- Facilities Services Home
- EH&S Training & Services
- Occupational Health & Safety
- Construction Safety
- Fire Safety
- JHA Manual
- Noise Exposure
- Personal Protective Equipment
- Respirator Program
- Shop Safety
- Research Safety
Information Bulletin 02-01
Radioactive Waste Policies and Procedures
April 22, 2002
This bulletin is intended as a reminder of existing radiation safety procedures in the packaging and storage of radioactive waste in OSU laboratories, and to establish additional procedures regarding effective packaging, safe storage, and efficient disposal of radioactive waste. See the quick guide for radioactive waste segregation (Adobe pdf, 80k). Please ensure all personnel working in your lab are aware of and adhere to proper waste packaging procedures.
Definition: Mixed waste is a waste (other than liquid scintillation cocktail) that is radioactive AND exhibits one or more of the following hazardous characteristics:
Corrosive (pH greater than 12.5 or less than 2)
Persistent (halogenated hydrocarbons and polycyclic hydrocarbonswith more than 3 and less than 7 rings)
If you have a question about whether you are generating a mixed waste, call Radiation Safety for more information.
Mixed waste must be characterized in the lab before Radiation Safety picks it up. Percent of the hazardous component by weight or volume must be included on the waste tag. Due to increasing costs for disposal of mixed waste it may be necessary for Radiation Safety to delay pick-up of your mixed waste until there is sufficient volume to keep costs as low as reasonably possible. Do not move the mixed waste from the location it is generated at. Inform Radiation Safety that you have mixed waste to be picked up. The information will be logged into the mixed waste database and the waste will be picked up when there is sufficient volume for economic disposal.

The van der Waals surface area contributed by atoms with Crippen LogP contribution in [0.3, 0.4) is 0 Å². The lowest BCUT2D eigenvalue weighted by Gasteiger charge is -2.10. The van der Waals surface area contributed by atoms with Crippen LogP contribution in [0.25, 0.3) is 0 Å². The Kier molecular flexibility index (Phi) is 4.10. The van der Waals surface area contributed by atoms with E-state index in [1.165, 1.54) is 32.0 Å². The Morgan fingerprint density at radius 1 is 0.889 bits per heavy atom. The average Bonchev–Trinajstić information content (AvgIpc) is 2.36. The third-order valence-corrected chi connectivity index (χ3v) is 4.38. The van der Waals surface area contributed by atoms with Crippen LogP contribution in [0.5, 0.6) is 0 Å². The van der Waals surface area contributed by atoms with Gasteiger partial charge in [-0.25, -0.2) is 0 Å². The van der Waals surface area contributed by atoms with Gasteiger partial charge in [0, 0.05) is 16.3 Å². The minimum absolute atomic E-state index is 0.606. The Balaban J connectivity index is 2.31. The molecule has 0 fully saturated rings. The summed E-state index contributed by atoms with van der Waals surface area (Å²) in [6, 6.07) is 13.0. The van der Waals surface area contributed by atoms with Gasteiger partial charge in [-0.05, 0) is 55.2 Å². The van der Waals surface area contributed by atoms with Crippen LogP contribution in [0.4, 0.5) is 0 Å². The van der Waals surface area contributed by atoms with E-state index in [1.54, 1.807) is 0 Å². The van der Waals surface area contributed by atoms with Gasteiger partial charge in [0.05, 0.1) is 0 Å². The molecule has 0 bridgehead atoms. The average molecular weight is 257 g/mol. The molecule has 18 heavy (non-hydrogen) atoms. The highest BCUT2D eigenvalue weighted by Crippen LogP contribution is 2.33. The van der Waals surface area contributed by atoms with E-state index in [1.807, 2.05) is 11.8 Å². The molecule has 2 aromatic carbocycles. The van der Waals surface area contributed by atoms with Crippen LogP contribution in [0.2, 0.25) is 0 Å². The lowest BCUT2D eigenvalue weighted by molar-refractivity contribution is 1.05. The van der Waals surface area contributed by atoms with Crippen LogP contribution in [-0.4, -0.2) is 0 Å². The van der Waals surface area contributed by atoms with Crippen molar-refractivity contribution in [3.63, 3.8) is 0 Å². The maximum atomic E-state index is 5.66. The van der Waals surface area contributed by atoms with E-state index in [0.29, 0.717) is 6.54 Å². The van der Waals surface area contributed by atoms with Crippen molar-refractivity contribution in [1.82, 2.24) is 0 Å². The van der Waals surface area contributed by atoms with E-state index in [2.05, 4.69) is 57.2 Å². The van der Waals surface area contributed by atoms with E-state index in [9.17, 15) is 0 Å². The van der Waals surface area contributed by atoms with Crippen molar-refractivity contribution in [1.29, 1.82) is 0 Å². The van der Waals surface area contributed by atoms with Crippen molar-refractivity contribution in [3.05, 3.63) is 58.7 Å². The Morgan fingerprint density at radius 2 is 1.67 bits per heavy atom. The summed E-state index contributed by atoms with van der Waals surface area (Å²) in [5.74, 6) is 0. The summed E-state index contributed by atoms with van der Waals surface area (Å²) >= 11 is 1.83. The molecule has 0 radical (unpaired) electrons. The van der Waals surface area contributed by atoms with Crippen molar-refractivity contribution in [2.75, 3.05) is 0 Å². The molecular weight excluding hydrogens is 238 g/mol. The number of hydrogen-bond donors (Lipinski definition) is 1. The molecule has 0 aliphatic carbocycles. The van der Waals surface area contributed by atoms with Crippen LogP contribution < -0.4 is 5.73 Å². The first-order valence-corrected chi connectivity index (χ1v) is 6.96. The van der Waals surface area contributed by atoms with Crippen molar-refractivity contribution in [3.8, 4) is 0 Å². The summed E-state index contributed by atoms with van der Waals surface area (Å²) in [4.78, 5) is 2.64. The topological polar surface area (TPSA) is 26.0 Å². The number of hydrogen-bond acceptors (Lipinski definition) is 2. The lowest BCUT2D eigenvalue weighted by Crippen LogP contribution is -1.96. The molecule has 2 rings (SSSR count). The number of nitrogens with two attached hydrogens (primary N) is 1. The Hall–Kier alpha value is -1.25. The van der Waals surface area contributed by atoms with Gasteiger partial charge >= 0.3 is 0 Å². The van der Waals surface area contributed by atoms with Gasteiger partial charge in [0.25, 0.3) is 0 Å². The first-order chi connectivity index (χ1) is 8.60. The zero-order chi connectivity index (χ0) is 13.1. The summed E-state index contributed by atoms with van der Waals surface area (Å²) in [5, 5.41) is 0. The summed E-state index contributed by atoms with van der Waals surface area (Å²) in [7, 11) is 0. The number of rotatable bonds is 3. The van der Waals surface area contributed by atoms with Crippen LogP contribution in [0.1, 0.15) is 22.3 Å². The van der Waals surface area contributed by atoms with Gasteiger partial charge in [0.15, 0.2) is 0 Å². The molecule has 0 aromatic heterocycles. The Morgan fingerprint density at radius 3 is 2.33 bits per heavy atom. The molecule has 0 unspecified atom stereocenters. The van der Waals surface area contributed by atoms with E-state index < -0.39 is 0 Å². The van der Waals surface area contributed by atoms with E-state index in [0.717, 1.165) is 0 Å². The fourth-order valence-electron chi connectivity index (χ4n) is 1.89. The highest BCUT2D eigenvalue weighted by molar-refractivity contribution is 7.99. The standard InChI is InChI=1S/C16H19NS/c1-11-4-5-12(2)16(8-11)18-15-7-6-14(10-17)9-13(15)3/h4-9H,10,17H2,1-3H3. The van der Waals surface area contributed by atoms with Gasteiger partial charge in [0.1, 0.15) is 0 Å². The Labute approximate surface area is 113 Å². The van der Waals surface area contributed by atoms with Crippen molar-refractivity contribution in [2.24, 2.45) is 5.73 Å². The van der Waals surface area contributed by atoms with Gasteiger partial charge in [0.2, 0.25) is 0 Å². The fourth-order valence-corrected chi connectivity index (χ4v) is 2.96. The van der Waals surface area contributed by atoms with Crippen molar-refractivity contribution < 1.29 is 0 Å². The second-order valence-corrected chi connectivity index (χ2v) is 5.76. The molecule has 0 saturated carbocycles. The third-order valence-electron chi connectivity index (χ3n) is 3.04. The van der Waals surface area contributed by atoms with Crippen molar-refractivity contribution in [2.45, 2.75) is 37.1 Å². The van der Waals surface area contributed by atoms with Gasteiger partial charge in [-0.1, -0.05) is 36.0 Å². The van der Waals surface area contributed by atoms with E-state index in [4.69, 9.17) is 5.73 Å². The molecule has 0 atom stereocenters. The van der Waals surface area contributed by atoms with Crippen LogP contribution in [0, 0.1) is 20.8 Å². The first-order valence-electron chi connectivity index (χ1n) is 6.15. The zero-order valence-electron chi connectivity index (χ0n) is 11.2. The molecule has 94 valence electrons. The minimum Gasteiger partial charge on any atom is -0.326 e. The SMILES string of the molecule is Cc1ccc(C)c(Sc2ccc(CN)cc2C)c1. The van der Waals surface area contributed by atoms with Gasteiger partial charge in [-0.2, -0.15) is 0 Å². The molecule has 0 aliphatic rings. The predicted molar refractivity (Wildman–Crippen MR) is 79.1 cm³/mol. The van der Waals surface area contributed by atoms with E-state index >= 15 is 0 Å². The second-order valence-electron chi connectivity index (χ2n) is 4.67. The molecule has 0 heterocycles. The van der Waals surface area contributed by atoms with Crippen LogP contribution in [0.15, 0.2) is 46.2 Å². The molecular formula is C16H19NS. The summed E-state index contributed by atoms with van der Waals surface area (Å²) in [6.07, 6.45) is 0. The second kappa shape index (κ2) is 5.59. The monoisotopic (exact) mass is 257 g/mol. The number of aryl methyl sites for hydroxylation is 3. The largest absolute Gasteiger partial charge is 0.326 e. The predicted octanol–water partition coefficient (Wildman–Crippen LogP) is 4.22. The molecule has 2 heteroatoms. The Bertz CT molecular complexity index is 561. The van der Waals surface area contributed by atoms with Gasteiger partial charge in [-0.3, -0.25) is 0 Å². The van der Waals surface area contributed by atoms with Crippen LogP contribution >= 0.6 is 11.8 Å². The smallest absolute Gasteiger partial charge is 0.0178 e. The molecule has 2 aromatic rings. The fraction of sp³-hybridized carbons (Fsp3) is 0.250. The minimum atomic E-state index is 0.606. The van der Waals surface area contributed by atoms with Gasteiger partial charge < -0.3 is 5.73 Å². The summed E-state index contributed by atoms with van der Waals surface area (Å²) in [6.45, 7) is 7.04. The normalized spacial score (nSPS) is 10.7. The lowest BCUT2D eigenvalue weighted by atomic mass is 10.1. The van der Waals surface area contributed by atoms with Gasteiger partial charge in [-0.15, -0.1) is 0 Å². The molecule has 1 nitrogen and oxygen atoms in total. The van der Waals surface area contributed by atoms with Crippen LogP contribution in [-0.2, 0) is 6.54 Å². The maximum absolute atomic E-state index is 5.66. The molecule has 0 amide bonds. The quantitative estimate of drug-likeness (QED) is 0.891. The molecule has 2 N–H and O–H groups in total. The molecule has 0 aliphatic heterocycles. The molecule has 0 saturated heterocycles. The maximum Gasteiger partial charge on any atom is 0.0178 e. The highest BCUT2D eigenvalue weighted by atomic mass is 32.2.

Short-Lived Dry Radioactive Waste
Radiation Safety is now shipping short-lived dry radioactive waste to an outside company for decay in storage. It is imperative that no long-lived dry waste be placed in the short-lived dry container. If present, the container will be refused at the decay-in-storage facility and shipped back to OSU. In addition, the decay-in-storage facility will refuse short-lived dry waste drums that contain lead pigs, sharps and hazardous waste. Any disposal or shipping charges related to improper items in short-lived dry waste will be charged to the offending laboratory.
35S should now be segregated as short-lived. Place 35S waste in the blue containers used for short-lived wastes.
Sharps in Dry Radioactive Waste
DO NOT PUT UNCONTAINED SHARPS IN DRY RADIOACTIVE WASTE. Sharps include needles, broken glassware, Pasteur pipettes, etc. Collect in hard plastic containers such as nalgene bottles or sharps containers. These containers should be labeled with "Caution Radioactive Materials" tape, sealed when full, and placed on top of the dry radioactive waste barrel when it is ready for pick up by Radiation Safety. There is no extra charge for Sharps disposal, so please segregate them to protect the waste technicians from needle sticks and cuts while processing your waste.